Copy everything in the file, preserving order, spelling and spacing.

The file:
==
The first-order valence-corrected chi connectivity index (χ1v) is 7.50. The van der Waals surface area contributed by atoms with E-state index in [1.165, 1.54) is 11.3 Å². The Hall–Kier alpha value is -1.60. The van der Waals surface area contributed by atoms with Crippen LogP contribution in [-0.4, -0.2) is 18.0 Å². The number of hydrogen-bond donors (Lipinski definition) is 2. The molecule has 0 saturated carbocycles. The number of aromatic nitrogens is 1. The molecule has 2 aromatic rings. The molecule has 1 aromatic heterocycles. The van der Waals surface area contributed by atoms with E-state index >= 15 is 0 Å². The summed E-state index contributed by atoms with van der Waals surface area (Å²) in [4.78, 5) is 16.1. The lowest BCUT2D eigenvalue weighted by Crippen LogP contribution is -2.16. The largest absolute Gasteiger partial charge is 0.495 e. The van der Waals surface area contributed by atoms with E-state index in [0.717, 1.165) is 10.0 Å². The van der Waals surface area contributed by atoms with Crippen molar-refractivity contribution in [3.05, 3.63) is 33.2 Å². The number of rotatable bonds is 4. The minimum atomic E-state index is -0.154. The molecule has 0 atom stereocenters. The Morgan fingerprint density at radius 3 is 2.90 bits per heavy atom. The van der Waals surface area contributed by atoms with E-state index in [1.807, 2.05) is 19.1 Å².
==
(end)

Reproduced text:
The first-order valence-corrected chi connectivity index (χ1v) is 7.50. The van der Waals surface area contributed by atoms with E-state index in [1.165, 1.54) is 11.3 Å². The Hall–Kier alpha value is -1.60. The van der Waals surface area contributed by atoms with Crippen LogP contribution in [-0.4, -0.2) is 18.0 Å². The number of hydrogen-bond donors (Lipinski definition) is 2. The molecule has 0 saturated carbocycles. The number of aromatic nitrogens is 1. The molecule has 2 aromatic rings. The molecule has 1 aromatic heterocycles. The van der Waals surface area contributed by atoms with E-state index >= 15 is 0 Å². The summed E-state index contributed by atoms with van der Waals surface area (Å²) in [4.78, 5) is 16.1. The lowest BCUT2D eigenvalue weighted by Crippen LogP contribution is -2.16. The largest absolute Gasteiger partial charge is 0.495 e. The van der Waals surface area contributed by atoms with E-state index in [0.717, 1.165) is 10.0 Å². The van der Waals surface area contributed by atoms with Crippen molar-refractivity contribution in [3.05, 3.63) is 33.2 Å². The number of rotatable bonds is 4. The minimum atomic E-state index is -0.154. The molecule has 0 atom stereocenters. The Morgan fingerprint density at radius 3 is 2.90 bits per heavy atom. The van der Waals surface area contributed by atoms with E-state index in [1.807, 2.05) is 19.1 Å².